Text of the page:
Jenson Button isn’t like the rest of them.
Fernando Alonso would happily sacrifice an arm for a third world title, as he revealed to Sky Sports in Abu Dhabi last year. Sebastian Vettel is possessed by the need to scoop together as many accolades as possible, no matter how significant. Lewis Hamilton, meanwhile, is petrified by the thought of ending his Formula One career with just a solitary world championship to his name.
Alonso, Vettel and Hamilton all live with the intense desire to constantly reinforce their superiority. Each race is not viewed as an opportunity to win or merely get points on the board but to prove their talents not only to us onlookers or their team bosses but themselves. That need for more, that desperation to rub it in, is arguably what makes them the three standout drivers on the grid.
But Jenson? He’s more than comfortable with his one world title. His name will stand beside Ayrton Senna, Alain Prost, Jim Clark, Juan Manuel Fangio, Michael Schumacher and, indeed, Alonso, Vettel and Hamilton forevermore. Nobody can take that away from him. He has nothing more to prove.
Button’s outlook reflects his driving style: smooth and calm. No stress, no rush. His self-assurance is comforting in a sport rife with impatience, control freaks and power struggles.
The problem for Button, though—after a winter of change at McLaren—is that his new boss is an impatient control freak who has recently emerged victorious from a power struggle.
Ron Dennis’ return to the helm at McLaren represents a change of mindset for the perennial underachievers, with the comfort that Button personifies replaced by a renewed hunger and momentum—the sort of hunger and momentum that is more reminiscent of an Alonso-type figure than Button.
And although Button has been a tremendous servant of McLaren since arriving at the team at the beginning of 2010, are we now at a stage where he no longer aligns with the team’s philosophy?
Dennis, after all, always wants more. His all-world champion pairings of Niki Lauda and Prost and then Prost and Senna in the 1980s—not to mention his partnering of Alonso and Hamilton and then Hamilton and Button in this century—are a reflection of a leader that thrives on tension and views challenging situations as opportunities to showcase his managerial expertise.
The decision to replace Sergio Perez with Kevin Magnussen for 2014 was partly inspired by the theory that Button requires a naturally faster driver on the other side of the garage in order to react and perform at his own peak—a damning verdict of Button’s own pace as well as his ability to lead the team by example on the track.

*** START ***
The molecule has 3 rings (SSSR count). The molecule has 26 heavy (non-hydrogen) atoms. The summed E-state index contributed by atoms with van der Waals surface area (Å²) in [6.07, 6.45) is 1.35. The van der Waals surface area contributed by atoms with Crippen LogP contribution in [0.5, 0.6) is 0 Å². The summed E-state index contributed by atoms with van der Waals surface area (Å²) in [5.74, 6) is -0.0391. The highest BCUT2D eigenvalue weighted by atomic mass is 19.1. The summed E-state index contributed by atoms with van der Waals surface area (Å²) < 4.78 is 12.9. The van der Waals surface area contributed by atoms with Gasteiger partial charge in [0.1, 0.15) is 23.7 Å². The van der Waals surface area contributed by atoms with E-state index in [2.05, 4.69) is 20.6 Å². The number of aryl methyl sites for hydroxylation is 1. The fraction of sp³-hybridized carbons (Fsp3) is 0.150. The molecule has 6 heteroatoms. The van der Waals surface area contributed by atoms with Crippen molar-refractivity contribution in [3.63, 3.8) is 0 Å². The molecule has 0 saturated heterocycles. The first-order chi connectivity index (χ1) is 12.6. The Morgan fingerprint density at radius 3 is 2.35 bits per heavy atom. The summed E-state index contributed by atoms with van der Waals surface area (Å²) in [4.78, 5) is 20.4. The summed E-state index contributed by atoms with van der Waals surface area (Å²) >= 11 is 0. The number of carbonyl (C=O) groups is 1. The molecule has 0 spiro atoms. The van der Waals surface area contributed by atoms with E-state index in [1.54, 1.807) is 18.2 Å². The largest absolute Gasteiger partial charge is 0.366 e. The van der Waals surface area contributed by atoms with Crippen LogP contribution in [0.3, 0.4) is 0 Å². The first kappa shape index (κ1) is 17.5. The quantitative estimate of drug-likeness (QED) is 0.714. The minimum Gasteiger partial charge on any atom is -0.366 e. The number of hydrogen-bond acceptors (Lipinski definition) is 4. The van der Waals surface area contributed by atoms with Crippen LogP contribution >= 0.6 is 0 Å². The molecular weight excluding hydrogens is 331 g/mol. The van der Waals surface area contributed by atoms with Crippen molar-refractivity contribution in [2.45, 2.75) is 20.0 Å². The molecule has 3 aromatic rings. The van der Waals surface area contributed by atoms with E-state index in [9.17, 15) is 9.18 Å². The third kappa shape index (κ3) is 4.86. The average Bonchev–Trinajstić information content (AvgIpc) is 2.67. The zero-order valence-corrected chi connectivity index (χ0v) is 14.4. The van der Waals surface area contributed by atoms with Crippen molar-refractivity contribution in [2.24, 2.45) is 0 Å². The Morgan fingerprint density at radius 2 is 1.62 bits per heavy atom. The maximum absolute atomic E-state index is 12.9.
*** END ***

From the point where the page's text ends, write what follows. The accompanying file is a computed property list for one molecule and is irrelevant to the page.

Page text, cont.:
The loss of Perez, the safety net, alone made Button’s job security immediately more vulnerable, while McLaren would not have hired Magnussen unless the team intended to persevere with the 21-year-old Dane, a graduate of McLaren's young driver development scheme, and mould him into championship-winning material, as it did with Hamilton in 2007.
And should Magnussen, the rookie, outperform his world champion teammate in 2014, a notion that is far from impossible, there would be little reason for retaining the services of Button, whose contract may expire at the end of the season, at the expense of, say, Nico Hulkenberg, the Force India driver, or Williams youngster Valtteri Bottas—and that’s before you consider the potential availability of Alonso, although talk of a McLaren return for the Spaniard has rather tellingly disappeared following Dennis’ return to power.
Button’s history with Japan and Honda, the manufacturer for whom he drove in F1 between 2006 and 2008, is a factor that could work in his favour when Honda becomes McLaren’s powertrain supplier at the beginning of next year, with the 2009 world champion an ideal candidate to adopt something of an ambassadorial role between team and engine partner in a similar way to how Senna once did.
However, Honda’s desire to sign Alonso, as reported by motorsport.com last October, implies the presence of Button, who last year told Sky Sports of his desire to finish his career with McLaren, would not be crucial to the engine supplier’s plans.
The loss of his father, John—possibly the most influential parent in sport alongside Judy Murray, mother of Andy—in January had a major impact on Button, who has thrived upon the support provided by his entourage of Button Sr., girlfriend Jessica Michibata and Michael Collier, his physiotherapist, since rising to the top of the sport.
That his engagement to Michibata became public knowledge just over a month after his father’s death suggests that Button, now 34 and the most experienced driver on the current grid, is approaching the point of his career—as all sportsmen do in their mid-30s, especially in a sport as risky as F1—where his profession is starting to become secondary to family matters and perhaps even alternative interests.
Button’s admission to The Telegraph at the launch of the MP4-29, McLaren’s 2014 car, that he considered walking away from Formula One following the loss of his father means the seed has already been planted in his mind. And once the thought of the R-word exists, it is notoriously difficult to silence.
Whether 2014 does prove to be the last in Button’s 15-year F1 career, and whether he simply walks away or becomes a victim of Ron’s restructuring, remains to be seen.
But you wouldn’t be surprised if Button, like his friend Mark Webber did a year ago, will have already made a decision—whatever that is—by the time he climbs into his car on the grid in Melbourne next weekend.